I had an experience last week that is something all directors of small libraries dread: I had a night person quit with no notice. We are fairly much a skeleton crew as it is, and then to lose someone with no hint ahead of time...? Not the worst thing that can happen to a small library like mine, but it's up there on the list. Since we're also lightly staffed with student workers – I opted for quality over quantity, and don't regret it – that was going to leave me with only one person on a couple of shifts, including a night shift.
The neighborhood where we're located isn't horrible, but we are in a small city and campus is only a couple of blocks away from the little bit of a bad area we do have, so even if I weren't concerned about leaving someone alone for logistical reasons, it's just not safe to walk out alone that late at night. With nobody else available, what did I do? I stayed and closed the library. There really wasn't anybody else who could do it at such short notice, and my staff's safety and comfort is crucial to me.
I've worked nights here before, but never until close. I don't work nights regularly because as short staffed as we are at night, things are even tighter during the day, but I need to figure out a way to stay late at least once per month. Sure, I paid for it for a couple of days: I'm not a kid anymore. However, I saw much at night that I miss during the day, and learned lots about the way our students use the building late at night – learned first hand things I had guessed at previously.
Things I saw:
- The library is quieter at night, so much so that I never had to police noise levels – students were self-policing. (We share the building with an academic department that has a couple of classrooms, so less noise at night because nobody is tromping through going to or from class. That's not all of it, though. It seems students come to the library at night to get work done.)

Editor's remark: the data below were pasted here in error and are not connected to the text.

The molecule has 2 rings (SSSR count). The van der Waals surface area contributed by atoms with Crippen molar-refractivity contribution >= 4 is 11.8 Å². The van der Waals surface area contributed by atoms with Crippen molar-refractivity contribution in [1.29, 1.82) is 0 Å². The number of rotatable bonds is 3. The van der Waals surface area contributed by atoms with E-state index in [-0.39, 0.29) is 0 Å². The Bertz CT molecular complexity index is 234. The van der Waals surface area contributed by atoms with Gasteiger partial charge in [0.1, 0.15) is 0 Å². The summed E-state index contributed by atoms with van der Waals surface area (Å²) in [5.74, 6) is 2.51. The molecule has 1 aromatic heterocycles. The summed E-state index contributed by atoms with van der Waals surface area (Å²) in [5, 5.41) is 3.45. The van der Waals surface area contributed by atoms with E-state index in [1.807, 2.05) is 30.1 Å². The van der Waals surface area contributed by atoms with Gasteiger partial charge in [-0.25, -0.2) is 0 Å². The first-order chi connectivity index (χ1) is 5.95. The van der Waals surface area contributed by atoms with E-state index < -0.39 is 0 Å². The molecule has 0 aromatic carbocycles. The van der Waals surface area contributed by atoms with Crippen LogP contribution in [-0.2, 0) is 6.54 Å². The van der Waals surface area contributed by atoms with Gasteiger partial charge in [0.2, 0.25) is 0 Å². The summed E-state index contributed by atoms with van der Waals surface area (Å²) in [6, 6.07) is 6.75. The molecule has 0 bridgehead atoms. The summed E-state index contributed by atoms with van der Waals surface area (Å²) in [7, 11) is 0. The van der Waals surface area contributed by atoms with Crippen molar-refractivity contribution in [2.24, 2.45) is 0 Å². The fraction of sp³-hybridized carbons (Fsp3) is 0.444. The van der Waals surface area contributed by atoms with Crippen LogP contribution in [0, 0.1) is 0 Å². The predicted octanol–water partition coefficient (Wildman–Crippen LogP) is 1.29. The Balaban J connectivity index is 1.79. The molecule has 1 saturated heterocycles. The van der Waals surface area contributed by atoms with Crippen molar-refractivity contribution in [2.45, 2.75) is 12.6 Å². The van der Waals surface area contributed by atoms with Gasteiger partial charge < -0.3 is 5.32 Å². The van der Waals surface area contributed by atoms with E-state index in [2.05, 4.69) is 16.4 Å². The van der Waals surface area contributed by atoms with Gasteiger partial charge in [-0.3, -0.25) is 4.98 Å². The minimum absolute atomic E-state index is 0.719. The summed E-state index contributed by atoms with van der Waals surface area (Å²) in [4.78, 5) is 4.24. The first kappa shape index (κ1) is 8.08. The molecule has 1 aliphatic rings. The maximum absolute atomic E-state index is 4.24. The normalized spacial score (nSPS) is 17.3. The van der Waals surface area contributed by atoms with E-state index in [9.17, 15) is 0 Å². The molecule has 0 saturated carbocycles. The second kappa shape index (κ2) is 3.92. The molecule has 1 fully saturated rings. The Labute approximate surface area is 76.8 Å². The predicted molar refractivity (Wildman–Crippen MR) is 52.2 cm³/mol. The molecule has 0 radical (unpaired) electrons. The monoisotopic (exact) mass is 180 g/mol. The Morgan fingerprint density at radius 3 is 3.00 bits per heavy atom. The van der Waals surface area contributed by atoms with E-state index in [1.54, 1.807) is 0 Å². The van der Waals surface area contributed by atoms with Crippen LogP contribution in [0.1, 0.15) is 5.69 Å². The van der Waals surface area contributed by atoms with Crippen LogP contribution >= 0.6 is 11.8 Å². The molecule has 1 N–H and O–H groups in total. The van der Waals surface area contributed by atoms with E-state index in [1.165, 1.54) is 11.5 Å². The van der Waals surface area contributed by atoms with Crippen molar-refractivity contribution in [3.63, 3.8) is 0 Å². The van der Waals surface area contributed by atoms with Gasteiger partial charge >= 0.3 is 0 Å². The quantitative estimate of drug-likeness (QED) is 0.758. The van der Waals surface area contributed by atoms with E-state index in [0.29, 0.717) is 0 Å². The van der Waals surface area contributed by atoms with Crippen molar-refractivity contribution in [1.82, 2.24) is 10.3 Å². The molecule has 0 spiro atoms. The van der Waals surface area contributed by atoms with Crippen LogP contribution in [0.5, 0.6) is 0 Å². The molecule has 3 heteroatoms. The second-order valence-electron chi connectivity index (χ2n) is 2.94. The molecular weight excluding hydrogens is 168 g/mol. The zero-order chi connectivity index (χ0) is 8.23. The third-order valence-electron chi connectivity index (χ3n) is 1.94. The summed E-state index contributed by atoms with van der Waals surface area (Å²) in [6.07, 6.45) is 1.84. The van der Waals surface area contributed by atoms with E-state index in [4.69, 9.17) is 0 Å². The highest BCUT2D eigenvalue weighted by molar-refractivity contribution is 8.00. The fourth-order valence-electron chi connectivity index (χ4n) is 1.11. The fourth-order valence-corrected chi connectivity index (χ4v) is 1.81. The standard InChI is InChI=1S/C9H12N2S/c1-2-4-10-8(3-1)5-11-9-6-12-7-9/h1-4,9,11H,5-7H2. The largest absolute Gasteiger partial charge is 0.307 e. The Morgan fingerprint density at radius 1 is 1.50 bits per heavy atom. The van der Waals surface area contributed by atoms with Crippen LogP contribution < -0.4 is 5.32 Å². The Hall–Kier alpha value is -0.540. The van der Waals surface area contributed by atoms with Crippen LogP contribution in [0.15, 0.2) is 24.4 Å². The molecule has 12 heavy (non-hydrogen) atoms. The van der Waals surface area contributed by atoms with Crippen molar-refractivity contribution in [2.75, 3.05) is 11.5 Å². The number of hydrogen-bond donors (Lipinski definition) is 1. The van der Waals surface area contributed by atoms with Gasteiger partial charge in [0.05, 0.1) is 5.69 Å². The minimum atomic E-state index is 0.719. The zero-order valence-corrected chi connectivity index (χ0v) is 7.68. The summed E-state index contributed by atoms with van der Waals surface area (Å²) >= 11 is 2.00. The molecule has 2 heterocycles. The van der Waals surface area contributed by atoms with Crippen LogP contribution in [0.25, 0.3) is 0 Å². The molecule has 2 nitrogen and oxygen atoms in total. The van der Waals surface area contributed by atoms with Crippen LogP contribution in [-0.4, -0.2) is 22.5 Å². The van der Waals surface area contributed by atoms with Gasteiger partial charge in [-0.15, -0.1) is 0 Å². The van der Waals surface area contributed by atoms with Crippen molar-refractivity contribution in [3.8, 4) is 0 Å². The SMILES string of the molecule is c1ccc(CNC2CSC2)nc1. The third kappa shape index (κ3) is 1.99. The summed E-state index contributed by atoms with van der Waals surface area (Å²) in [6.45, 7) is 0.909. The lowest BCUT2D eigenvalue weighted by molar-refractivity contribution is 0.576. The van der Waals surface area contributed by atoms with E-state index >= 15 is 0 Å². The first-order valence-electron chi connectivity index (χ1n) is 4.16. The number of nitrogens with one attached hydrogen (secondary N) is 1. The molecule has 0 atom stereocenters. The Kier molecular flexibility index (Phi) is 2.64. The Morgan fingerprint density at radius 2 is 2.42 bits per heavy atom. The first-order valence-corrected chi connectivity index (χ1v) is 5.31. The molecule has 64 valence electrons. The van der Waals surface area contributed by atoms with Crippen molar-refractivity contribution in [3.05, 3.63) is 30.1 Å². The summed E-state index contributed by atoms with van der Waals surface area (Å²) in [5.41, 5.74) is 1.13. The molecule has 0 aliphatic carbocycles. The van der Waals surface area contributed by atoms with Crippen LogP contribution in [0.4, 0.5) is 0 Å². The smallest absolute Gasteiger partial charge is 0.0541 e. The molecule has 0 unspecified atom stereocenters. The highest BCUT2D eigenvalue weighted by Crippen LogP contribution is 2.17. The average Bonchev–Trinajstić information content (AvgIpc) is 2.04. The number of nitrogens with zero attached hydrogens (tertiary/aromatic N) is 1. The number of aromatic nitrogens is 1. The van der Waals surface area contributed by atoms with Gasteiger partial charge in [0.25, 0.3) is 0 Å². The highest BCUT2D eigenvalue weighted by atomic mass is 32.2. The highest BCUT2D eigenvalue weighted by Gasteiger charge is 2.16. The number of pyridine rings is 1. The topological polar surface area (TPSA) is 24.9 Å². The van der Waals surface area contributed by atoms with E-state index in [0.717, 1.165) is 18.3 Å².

- Quieter, that is, with the exception of the group study space in our basement. That's louder. A lot louder. But not so much that we can hear them on the first floor, so it's all fine.
- There are just as many, if not more, students in the library at night than during the day.
- Security guards are more noticeable at night and circulate more. (Our security department is made up of some great people, but I especially appreciate the evening shift.)
- This was a Wednesday night, but we were pretty full. It's one thing to see hash marks on a tally sheet indicating how many people were in the building, it's something else to see the students jockeying for the comfy chairs and study carrels.
As I was leaving, a little muzzyheaded from being up way past my bedtime, I couldn't help thinking of that scene from Dead Poets Society I posted above. Looking back at that movie now, it seems a little corny and obvious, but when I first saw that movie I was 17 years old and it made a big impression. That idea of looking at things from a different perspective – sometimes literally, other times metaphorically – to better understand it is important, and I sometimes forget that. I need to not forget it, so I'm glad in a way that I had to work until close one night last week. It forced me to do something I should be doing on my own, and I learned a lot.
How about you? How do you keep things in perspective? Look at things from different angles?